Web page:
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In December of 1995, Illinois went into Cameron Indoor and won. It was a massive win. Duke's home non-conference winning streak had remained unbroken for nearly 12 years at that point. Kiwane Garris went off, Jerry Gee went for 13 & 12 against the team he chose the Illini over, and Chris Gandy made everyone in America happy by simply standing in one spot until the floor-slappiest floor-slapper of all time ran directly into him:
That was a big deal, breaking Duke's streak. This is bigger. This was #6 Illinois going to #10 Duke and winning handily.
This game had the feel of Illinois playing Western Carolina in a meaningless December game in the State Farm Center. Illinois jumps out to a 14-2 lead and never looks back, the lead pushes to 19 at one point, they cut it to 10 at one point, but the entire second half is a 12-15 point lead and Illinois coasts to a 83-68 win. One of those games where the crowd is sleepy so you can hear individual fans saying "come on, wake up" after Western Carolina cuts it to 11.
Except this wasn't Western Carolina. This was some school from central Carolina. Duke now has six non-conference home losses since the beginning of the 1984 season, and two of them are to Illinois. We like that.
(Quick pause: my dog is sleeping here next to me and she is having a nightmare. She's whimpering and moving her feet - poor thing is dreaming that she can't catch the mailman or something. No joke - when I first heard her whimper and sigh my initial reaction was "how could ANYONE be in a bad mood right now?".)
(And yes - I woke her up. I always do.)
Look, here's the deal with this game. Here was my experience while watching. I need to be writing about this and not about my dog's nightmares.
I was nervous. I think all of us were nervous. We build this 14-2 lead before we can blink and then it's just Nervesville. Yes, we have a double digit lead, but this is Duke at Duke and we're Illinois. We could all sense the "three 3's in the span of 48 seconds and Duke has cut the 11 point lead to only 2" coming.
So I paced the entire second half. We have this big long sectional, and so I simply paced behind it from one end of the room to the other. Friends are texting their fears, I flip through Twitter and the Slack channel and everyone seems to be the same: "this is great, but we all can sense what happens next".
Not only did it not happen, it didn't come anywhere close to happening. Duke never even cut it to single digits. We played a game at Duke and they never even cut it to a three-possession game in the second half. This was a start-to-finish whoopin'.
After the game - and maybe you felt this too - I think I felt a little silly? Like, why was I so nervous? When Ayo hit that final shot - Morgan Park over Whitney Young with just the smoothest pull-up jumper which didn't hit even the tiniest piece of Duke's extra-noisy rims - it made me face my fears. As in, why would I be so worried about a 13 point lead when we have an All American who can land the plane?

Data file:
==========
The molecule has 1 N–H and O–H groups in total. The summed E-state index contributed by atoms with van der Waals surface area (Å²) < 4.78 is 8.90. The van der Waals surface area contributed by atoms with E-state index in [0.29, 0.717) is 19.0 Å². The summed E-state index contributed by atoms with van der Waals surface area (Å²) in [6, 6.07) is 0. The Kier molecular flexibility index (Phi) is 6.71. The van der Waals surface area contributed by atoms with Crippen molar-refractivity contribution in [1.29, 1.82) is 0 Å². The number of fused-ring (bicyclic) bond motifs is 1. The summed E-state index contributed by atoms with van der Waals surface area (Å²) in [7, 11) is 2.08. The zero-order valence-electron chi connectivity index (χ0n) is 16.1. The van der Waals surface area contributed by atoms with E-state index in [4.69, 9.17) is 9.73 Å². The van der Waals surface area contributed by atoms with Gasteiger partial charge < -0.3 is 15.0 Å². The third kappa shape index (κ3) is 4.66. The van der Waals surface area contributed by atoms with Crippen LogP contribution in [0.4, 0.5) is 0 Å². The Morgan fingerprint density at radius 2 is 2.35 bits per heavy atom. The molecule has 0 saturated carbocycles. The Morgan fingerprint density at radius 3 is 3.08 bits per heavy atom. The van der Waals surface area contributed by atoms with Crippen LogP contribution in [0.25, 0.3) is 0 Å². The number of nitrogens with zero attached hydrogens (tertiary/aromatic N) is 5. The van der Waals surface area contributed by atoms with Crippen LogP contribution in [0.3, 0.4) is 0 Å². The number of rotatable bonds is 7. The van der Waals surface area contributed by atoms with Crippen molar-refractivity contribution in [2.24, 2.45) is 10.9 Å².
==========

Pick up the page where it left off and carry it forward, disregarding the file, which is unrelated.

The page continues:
I settled here: we're all broken. The last 15 years did this to us. We used to be confident that a 13-point lead with six minutes left was completely safe, but that all went away for a while. We started to worry about everything because nothing ever felt easy. And when it doesn't feel easy, I feel uneasy. And so I pace and worry and panic. Collapse is just around the corner, I can taste it.
A game like this, though - if you step back and look at it, it was never once in doubt, from start to finish - a game like this can move me from broken to... unbroken? A game where we're getting layups, dunks, and open threes while they're taking contested midrange jumper after contested midrange jumper - that's the kind of game that can unbreak a man. This wasn't a "shots were falling" win (although they were). This was a "scoring was really easy for Illinois and very difficult for Duke" win. This was my team dominating a top-10 opponent.
Let the healing begin.
+ Can we all just recognize Da'Monte Williams for a moment?
Limited to 20 minutes because of foul trouble (mostly because he was a glove tonight and that made the refs uncomfortable), Da'Monte goes 4-4 from the floor including 2-2 from three. That makes him 9 for 13 on three pointers this season. He also had three huge rebounds, two huge steals, and a massive block that doesn't even count as a block because he blocked an alley-oop attempt in what I believe to be the play of the game. Oh, and he was asked to guard a guy seven inches taller than him - a guy who didn't really start scoring until Da'Monte was out with foul trouble.